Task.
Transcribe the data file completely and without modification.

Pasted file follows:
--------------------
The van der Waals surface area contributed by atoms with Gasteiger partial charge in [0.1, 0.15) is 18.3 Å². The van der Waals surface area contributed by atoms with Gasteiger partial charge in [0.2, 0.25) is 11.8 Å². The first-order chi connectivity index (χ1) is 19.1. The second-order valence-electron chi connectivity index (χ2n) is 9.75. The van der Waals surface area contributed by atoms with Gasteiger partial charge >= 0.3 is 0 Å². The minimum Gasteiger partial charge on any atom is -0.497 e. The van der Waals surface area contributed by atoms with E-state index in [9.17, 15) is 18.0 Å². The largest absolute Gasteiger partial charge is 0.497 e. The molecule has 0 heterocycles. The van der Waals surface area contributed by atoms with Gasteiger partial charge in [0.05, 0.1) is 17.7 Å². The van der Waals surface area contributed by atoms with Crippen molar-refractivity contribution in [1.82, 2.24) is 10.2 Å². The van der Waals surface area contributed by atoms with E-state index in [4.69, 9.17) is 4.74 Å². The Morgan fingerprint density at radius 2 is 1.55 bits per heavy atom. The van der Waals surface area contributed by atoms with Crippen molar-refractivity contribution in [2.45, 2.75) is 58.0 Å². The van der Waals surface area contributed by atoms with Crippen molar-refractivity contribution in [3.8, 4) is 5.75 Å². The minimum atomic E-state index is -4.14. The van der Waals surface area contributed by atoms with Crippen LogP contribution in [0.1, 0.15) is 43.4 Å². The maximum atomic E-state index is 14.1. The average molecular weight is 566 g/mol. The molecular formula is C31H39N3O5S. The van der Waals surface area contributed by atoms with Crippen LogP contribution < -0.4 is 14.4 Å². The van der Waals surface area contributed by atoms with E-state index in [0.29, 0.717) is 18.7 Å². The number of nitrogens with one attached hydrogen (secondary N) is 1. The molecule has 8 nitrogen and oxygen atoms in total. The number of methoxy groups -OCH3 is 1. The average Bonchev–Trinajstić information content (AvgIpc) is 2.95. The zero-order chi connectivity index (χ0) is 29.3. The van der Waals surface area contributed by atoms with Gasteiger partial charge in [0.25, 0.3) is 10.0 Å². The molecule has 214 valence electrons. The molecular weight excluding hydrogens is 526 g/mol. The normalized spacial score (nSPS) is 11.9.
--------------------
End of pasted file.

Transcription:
The van der Waals surface area contributed by atoms with Gasteiger partial charge in [0.1, 0.15) is 18.3 Å². The van der Waals surface area contributed by atoms with Gasteiger partial charge in [0.2, 0.25) is 11.8 Å². The first-order chi connectivity index (χ1) is 19.1. The second-order valence-electron chi connectivity index (χ2n) is 9.75. The van der Waals surface area contributed by atoms with Gasteiger partial charge >= 0.3 is 0 Å². The minimum Gasteiger partial charge on any atom is -0.497 e. The van der Waals surface area contributed by atoms with E-state index in [9.17, 15) is 18.0 Å². The largest absolute Gasteiger partial charge is 0.497 e. The molecule has 0 heterocycles. The van der Waals surface area contributed by atoms with Gasteiger partial charge in [0.05, 0.1) is 17.7 Å². The van der Waals surface area contributed by atoms with Crippen molar-refractivity contribution in [1.82, 2.24) is 10.2 Å². The van der Waals surface area contributed by atoms with E-state index in [4.69, 9.17) is 4.74 Å². The Morgan fingerprint density at radius 2 is 1.55 bits per heavy atom. The van der Waals surface area contributed by atoms with Crippen molar-refractivity contribution in [2.45, 2.75) is 58.0 Å². The van der Waals surface area contributed by atoms with Crippen molar-refractivity contribution in [3.8, 4) is 5.75 Å². The minimum atomic E-state index is -4.14. The van der Waals surface area contributed by atoms with Crippen LogP contribution in [0.1, 0.15) is 43.4 Å². The maximum atomic E-state index is 14.1. The average molecular weight is 566 g/mol. The molecular formula is C31H39N3O5S. The van der Waals surface area contributed by atoms with Crippen LogP contribution < -0.4 is 14.4 Å². The van der Waals surface area contributed by atoms with E-state index in [0.29, 0.717) is 18.7 Å². The number of nitrogens with one attached hydrogen (secondary N) is 1. The molecule has 8 nitrogen and oxygen atoms in total. The number of methoxy groups -OCH3 is 1. The average Bonchev–Trinajstić information content (AvgIpc) is 2.95. The zero-order chi connectivity index (χ0) is 29.3. The van der Waals surface area contributed by atoms with Gasteiger partial charge in [0.25, 0.3) is 10.0 Å². The molecule has 214 valence electrons. The molecular weight excluding hydrogens is 526 g/mol. The normalized spacial score (nSPS) is 11.9.